Power up: Approved Flyers Creek wind farm a power point for the region

THE $195 million Flyers Creek wind farm approved on Monday will generate more than enough electricity to power all of the homes in Orange, Bathurst and the Blayney Shire, according to its developers Infigen Energy.

But the approval for 42 turbines will lapse in 12 months unless Infigen is able to convince all landholders hosting wind turbines, including three who initially supported and now oppose the wind farm, to give workers access to their properties.

The Planning Assessment Commission (PAC) OK’d all but one of the 150-metre tall wind turbines proposed on 26 properties 20 kilometres south of Orange.

Infigen senior development manager Jonathan Upson said the “community wind farm project” began when two farmers approached the company about establishing a wind farm on their properties more than five years ago.

“It’s a good result... it has been a long time,” he said.

Infigen steadfastly maintained contracts signed with landholders in the project’s beginning were still valid.

But in its determination the PAC said discussions with its lawyers proved the need for new agreements with the three dissenting landholders, who are hosting four turbines, was justified.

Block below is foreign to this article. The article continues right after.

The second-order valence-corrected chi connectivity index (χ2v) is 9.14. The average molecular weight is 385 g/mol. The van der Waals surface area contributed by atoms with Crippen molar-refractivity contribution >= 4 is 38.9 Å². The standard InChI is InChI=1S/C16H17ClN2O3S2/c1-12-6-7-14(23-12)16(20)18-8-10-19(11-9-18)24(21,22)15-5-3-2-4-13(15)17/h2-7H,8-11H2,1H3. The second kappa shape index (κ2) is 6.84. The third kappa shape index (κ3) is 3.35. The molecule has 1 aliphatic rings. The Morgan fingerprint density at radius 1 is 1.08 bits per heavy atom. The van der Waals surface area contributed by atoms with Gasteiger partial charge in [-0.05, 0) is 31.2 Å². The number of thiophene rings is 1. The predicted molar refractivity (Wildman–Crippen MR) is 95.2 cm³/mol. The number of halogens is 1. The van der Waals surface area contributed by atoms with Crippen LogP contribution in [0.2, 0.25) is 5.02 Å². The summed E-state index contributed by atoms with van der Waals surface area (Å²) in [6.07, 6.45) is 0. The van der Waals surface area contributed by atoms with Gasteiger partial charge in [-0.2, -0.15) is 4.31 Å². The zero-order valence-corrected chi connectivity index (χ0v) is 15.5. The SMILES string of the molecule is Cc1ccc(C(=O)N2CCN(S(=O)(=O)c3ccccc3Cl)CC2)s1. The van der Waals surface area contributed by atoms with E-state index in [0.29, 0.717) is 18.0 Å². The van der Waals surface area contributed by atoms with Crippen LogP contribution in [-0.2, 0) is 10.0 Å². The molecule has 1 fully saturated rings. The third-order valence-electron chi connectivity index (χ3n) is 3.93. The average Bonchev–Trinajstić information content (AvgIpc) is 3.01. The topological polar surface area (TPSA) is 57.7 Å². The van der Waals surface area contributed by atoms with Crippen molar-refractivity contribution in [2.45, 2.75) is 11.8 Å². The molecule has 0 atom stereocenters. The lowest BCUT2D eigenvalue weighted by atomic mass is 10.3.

Mr Upson said all landholders received a payment when they signed contracts to host the turbines, but would also receive annual payments understood to be about $10,000 per turbine and royalties.

PARTIES AIR WIND FARM CONCERNS

LAST CHANCE TO CLEAR THE AIR ON FLYERS CREEK WIND FARM

“We think it’s regrettable that the three landholders have apparently changed their minds, we look forward to meeting with them in the next few weeks,” he said.

He does not believe the company will need to seek new contracts with the landholders.

The PAC has attached 36 pages of conditions to the project, including a “rigorous independent auditing requirement” during construction and the first year of operation.

But in its determination the PAC found the project could be designed and operated to “achieve acceptable noise outcomes”, biodiversity impacts could be “adequately mitigated” and crucially “no adverse health impacts” were expected.

Mr Upson said the conditions were “quite stock standard” and after work gets under way in about a year’s time, construction would take 12 to 18 months.

The Department of Planning recommended the project’s approval last November, but asked for two of the four proposed turbines to be scrapped because of the unacceptable visual impact on a nearby property.

But the PAC deleted only one turbine from Infigen’s original plan. 

Mr Upson said losing one turbine would not have a significant financial impact on the project and he was relieved for the landholder who now had the OK to host the other contentious turbine.

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